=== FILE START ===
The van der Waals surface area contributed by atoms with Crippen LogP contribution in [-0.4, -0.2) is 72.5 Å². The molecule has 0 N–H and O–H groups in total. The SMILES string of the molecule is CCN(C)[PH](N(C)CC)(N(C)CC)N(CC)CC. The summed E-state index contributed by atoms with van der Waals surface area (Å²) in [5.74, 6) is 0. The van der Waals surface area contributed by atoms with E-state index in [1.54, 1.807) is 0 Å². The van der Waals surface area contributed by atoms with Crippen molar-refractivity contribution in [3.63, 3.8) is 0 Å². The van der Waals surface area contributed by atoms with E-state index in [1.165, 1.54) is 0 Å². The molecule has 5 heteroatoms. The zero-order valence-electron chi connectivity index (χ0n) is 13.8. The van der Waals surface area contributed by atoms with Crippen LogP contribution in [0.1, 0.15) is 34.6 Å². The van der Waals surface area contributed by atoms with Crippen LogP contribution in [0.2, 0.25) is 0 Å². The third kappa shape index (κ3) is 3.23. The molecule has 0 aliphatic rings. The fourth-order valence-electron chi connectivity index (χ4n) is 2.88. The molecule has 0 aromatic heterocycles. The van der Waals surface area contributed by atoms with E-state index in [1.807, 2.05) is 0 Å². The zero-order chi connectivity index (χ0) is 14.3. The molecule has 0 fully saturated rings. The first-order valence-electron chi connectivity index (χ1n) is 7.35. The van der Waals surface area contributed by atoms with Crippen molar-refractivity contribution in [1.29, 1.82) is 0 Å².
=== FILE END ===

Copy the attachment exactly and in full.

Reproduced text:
The van der Waals surface area contributed by atoms with Crippen LogP contribution in [-0.4, -0.2) is 72.5 Å². The molecule has 0 N–H and O–H groups in total. The SMILES string of the molecule is CCN(C)[PH](N(C)CC)(N(C)CC)N(CC)CC. The summed E-state index contributed by atoms with van der Waals surface area (Å²) in [5.74, 6) is 0. The van der Waals surface area contributed by atoms with E-state index in [1.54, 1.807) is 0 Å². The van der Waals surface area contributed by atoms with Crippen molar-refractivity contribution in [3.63, 3.8) is 0 Å². The van der Waals surface area contributed by atoms with E-state index in [1.165, 1.54) is 0 Å². The molecule has 5 heteroatoms. The zero-order valence-electron chi connectivity index (χ0n) is 13.8. The van der Waals surface area contributed by atoms with Crippen LogP contribution in [0.1, 0.15) is 34.6 Å². The van der Waals surface area contributed by atoms with Crippen LogP contribution in [0.2, 0.25) is 0 Å². The third kappa shape index (κ3) is 3.23. The molecule has 0 aliphatic rings. The fourth-order valence-electron chi connectivity index (χ4n) is 2.88. The molecule has 0 aromatic heterocycles. The van der Waals surface area contributed by atoms with E-state index in [1.807, 2.05) is 0 Å². The zero-order chi connectivity index (χ0) is 14.3. The molecule has 0 fully saturated rings. The first-order valence-electron chi connectivity index (χ1n) is 7.35. The van der Waals surface area contributed by atoms with Crippen molar-refractivity contribution in [1.29, 1.82) is 0 Å².